Articles | Volume 23, issue 1
https://doi.org/10.5194/hess-23-303-2019
https://doi.org/10.5194/hess-23-303-2019
Research article
 | Highlight paper
 | 
18 Jan 2019
Research article | Highlight paper |  | 18 Jan 2019

Quantifying new water fractions and transit time distributions using ensemble hydrograph separation: theory and benchmark tests

James W. Kirchner

Viewed

Total article views: 7,990 (including HTML, PDF, and XML)
HTML PDF XML Total Supplement BibTeX EndNote
5,983 1,893 114 7,990 254 126 128
  • HTML: 5,983
  • PDF: 1,893
  • XML: 114
  • Total: 7,990
  • Supplement: 254
  • BibTeX: 126
  • EndNote: 128
Views and downloads (calculated since 27 Aug 2018)
Cumulative views and downloads (calculated since 27 Aug 2018)

Viewed (geographical distribution)

Total article views: 7,990 (including HTML, PDF, and XML) Thereof 6,876 with geography defined and 1,114 with unknown origin.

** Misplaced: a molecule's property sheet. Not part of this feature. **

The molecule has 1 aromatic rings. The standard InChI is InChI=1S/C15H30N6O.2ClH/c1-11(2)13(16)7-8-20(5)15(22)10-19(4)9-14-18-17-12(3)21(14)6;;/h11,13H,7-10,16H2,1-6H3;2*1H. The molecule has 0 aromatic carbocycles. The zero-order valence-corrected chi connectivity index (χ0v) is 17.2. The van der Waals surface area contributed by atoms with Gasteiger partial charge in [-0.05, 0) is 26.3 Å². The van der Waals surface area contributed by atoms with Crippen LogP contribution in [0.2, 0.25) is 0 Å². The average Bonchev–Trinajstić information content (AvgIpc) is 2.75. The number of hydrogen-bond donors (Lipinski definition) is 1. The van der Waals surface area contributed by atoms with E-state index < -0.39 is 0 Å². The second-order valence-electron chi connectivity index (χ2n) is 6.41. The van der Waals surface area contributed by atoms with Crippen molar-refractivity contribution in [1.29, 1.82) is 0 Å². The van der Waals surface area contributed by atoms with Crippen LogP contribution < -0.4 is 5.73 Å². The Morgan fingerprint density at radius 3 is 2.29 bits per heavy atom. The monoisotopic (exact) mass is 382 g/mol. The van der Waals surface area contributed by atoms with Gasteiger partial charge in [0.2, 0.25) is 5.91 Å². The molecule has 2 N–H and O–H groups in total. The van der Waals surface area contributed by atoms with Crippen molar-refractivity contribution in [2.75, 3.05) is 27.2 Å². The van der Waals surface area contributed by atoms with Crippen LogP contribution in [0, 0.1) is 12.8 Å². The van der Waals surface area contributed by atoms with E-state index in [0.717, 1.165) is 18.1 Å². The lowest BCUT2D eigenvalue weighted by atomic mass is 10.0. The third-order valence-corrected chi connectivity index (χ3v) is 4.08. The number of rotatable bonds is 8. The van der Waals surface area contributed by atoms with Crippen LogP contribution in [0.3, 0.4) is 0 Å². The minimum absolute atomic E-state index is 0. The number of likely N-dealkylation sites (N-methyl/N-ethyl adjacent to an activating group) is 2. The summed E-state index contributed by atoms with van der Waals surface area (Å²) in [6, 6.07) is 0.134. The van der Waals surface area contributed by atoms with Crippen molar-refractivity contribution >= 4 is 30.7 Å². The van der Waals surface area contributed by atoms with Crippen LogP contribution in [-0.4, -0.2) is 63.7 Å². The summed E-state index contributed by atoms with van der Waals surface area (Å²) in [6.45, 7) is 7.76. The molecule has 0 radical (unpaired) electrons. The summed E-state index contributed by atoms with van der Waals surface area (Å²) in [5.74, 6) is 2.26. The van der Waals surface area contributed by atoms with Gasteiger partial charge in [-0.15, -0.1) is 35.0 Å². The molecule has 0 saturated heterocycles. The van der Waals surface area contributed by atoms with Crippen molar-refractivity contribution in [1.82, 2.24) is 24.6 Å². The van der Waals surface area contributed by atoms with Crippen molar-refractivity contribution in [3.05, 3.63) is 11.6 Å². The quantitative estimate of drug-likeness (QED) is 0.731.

Country # Views %
  • 1
1
 
 
 
 

Cited

Latest update: 13 Jul 2024
Download

The requested paper has a corresponding corrigendum published. Please read the corrigendum first before downloading the article.

Short summary
How long does it take for raindrops to become streamflow? Here I propose a new approach to this old problem. I show how we can use time series of isotope data to measure the average fraction of same-day rainfall appearing in streamflow, even if this fraction varies greatly from rainstorm to rainstorm. I show that we can quantify how this fraction changes from small rainstorms to big ones, and from high flows to low flows, and how it changes with the lag time between rainfall and streamflow.